Facing the decline of the PC, Microsoft is betting its future on the cloud
Canada's Blackberry not the only tech company looking to refine its offering as businesses and consumers increasingly embrace the cloud
SAN FRANCISCO—In a world where there’s a smartphone app for everything, one company—Amazon.com Inc.—has long been the host for an outsized share of online software and computing services.
Microsoft CEO Satya Nadella wants to change that.
Nadella has poured billions of dollars into building new data centres around the world, hoping to position Microsoft as the leading alternative to Amazon in selling online computing power—housed in remote centres or “clouds”—to internet startups and big corporations, as well as consumers.
As evidence the investment is paying off, Microsoft Corp. reported July 19 that its Azure cloud-computing business more than doubled in sales last quarter, compared with a year earlier. That growth, combined with increases in revenue from Windows software licenses and other key segments, helped offset a big decline in revenue from the Nokia smartphone business that Microsoft largely shut down last year.
If Amazon has been the undisputed king of the cloud, analysts say Microsoft, Google and a few other tech giants are emerging as rivals. The competition could mean lower prices and more innovation, both for businesses that buy cloud-computing services and for consumers who use popular apps—from Netflix to Pinterest and Airbnb—that run in the cloud.
Amazon pioneered the cloud business almost 10 years ago, when the online retailer began renting out unused capacity on its own servers. Estimates vary, depending on how you define “cloud computing,” but analysts at Synergy Research Group say Amazon still has more than 30 per cent of the market, while Microsoft has grown to 10 per cent—partly on the strength of Microsoft’s promise that its cloud services are compatible with Microsoft software that customers already have on their own computers.
IBM and Google have 7 and 5 per cent, respectively. Like Microsoft, IBM reported this week that its cloud revenues increased in the last quarter, despite a broader decline in its traditional software business.
For consumers, competition in the cloud-computing industry could mean their favourite social media site or streaming entertainment app doesn’t depend on a single company to keep its service running. Increasingly, that’s also true for big companies like General Electric and Boeing, which provide online data and other services for their commercial customers, and which recently signed deals to move some of those services to Microsoft’s cloud.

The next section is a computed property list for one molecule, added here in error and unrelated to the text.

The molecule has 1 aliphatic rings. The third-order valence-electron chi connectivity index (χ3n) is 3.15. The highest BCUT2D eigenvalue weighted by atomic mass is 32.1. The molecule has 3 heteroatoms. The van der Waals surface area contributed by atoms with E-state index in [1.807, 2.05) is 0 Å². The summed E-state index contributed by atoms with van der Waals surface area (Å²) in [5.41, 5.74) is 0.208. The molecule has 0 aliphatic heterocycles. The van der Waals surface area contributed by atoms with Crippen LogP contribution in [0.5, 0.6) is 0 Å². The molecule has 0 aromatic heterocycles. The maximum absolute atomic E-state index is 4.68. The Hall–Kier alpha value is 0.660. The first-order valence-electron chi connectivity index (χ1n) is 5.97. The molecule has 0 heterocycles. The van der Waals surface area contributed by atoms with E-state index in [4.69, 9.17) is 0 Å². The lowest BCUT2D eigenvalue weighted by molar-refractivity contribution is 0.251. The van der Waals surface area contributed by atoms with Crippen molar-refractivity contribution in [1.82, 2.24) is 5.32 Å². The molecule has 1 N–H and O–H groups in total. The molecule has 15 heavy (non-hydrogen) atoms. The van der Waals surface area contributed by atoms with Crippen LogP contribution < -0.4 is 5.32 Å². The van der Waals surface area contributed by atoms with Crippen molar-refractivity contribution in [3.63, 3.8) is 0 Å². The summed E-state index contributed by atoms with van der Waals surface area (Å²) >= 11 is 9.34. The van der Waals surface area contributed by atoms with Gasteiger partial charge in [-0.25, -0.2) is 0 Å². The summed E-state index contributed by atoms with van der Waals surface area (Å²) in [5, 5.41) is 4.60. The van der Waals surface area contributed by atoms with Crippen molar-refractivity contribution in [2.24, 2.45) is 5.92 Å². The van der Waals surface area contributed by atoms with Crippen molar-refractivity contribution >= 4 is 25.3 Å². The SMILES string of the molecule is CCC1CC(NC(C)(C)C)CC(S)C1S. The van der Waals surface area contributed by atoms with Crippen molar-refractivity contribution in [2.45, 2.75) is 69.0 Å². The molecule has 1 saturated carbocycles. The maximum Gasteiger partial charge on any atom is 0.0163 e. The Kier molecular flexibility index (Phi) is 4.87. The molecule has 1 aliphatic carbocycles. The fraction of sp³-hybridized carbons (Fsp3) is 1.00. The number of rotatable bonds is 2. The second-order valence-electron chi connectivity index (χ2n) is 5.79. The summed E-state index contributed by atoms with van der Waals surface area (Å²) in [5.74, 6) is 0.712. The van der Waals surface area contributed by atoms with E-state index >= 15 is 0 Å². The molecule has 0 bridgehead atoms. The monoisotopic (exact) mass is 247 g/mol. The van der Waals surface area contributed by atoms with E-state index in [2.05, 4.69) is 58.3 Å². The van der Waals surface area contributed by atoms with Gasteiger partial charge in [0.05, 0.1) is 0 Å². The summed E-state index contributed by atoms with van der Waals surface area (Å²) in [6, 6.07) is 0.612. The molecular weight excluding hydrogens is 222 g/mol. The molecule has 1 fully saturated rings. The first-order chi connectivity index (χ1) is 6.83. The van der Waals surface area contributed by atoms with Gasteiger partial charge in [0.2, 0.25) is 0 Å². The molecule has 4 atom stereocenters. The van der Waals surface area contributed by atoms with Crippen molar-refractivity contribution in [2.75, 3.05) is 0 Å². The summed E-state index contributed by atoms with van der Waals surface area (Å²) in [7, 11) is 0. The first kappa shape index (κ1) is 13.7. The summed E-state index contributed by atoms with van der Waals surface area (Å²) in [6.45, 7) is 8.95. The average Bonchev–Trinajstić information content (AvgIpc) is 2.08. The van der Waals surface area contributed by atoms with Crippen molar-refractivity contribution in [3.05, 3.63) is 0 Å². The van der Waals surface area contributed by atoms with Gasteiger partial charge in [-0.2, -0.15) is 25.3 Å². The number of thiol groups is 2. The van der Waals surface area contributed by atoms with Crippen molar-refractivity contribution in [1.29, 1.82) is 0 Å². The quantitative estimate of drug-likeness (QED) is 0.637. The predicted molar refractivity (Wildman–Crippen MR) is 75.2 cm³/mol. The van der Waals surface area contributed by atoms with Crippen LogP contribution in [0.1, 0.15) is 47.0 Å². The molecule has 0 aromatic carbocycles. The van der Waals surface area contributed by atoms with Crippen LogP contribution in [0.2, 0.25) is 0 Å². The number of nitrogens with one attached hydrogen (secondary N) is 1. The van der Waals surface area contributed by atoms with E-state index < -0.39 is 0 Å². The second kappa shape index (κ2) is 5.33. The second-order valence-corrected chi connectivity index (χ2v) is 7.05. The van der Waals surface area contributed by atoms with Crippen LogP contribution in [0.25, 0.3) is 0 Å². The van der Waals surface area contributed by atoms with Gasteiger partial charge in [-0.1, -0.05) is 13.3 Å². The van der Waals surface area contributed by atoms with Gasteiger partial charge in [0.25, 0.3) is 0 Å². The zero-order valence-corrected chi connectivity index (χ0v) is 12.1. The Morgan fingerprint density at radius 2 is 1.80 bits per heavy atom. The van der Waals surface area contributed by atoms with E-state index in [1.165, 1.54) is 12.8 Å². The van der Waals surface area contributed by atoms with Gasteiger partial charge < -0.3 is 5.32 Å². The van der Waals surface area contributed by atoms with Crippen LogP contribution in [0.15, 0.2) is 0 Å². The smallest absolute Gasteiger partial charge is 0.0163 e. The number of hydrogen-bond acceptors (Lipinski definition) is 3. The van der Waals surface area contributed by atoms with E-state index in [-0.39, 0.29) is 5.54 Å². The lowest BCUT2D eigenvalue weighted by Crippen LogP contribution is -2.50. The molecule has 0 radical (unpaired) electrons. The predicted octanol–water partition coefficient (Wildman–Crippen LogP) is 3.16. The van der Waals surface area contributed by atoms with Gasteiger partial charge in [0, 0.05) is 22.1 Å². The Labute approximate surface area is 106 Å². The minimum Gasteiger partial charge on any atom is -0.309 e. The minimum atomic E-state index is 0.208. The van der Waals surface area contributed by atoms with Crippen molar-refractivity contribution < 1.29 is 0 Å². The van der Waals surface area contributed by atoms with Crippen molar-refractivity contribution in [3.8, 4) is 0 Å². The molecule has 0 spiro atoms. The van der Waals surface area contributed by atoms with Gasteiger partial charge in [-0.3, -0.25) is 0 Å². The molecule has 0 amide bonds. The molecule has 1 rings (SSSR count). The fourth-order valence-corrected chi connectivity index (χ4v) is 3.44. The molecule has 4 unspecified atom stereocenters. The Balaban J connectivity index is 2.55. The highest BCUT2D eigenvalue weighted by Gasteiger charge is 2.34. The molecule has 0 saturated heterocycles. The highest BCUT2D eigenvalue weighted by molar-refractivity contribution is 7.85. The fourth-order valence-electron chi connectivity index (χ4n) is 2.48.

“Some companies will want to work with multiple cloud providers, so if anything goes wrong, they have redundancy,” said Frank Gillett, a tech analyst with Forrester Research.
For Microsoft, meanwhile, cloud computing has been the company’s biggest source of growth in recent quarters. It’s helped drive up Microsoft’s stock price by 15 per cent over the last year, despite sluggish sales of PC software and the near-collapse of its floundering smartphone business. The company’s stock was up about 4 per cent in after-hours trading Tuesday following the earnings report.
Some investors worry the cloud business isn’t as profitable as selling traditional software, since the latter didn’t require massive spending on data centres. But cloud computing is “the area that offers the highest potential for the entire company to grow its way out of a very mature PC business,” said Dan Morgan, senior portfolio manager at Synovus Trust, which holds Microsoft shares.
Results from Microsoft’s latest quarter underscored that trend. The company doesn’t disclose revenue for its Azure cloud computing service by itself. But Microsoft’s “Intelligent Cloud” division—which includes Azure and some software that customers use in their own data centres—reported revenue of $6.7 billion, up 7 per cent from a year earlier. That helped boost Microsoft’s overall sales to $22.6 billion, after adjusting for deferred revenue, for an overall increase of 2 per cent.
Revenue from the division that includes Microsoft’s Office productivity software was up 5 per cent. But sales from the “More Personal Computing” segment fell 4 per cent. The latter includes licensing fees that PC makers pay for Windows software, which saw an uncharacteristic increase, offset by declining revenue from smartphones and Xbox consoles.
Microsoft still relies heavily on the PC business, and it’s been aggressively promoting Windows 10, the latest version of its operating software for PCs and other devices. But Nadella has positioned Windows 10 as part of a broader software ecosystem that includes money-making online services like Skype and the ad-supported Bing search engine.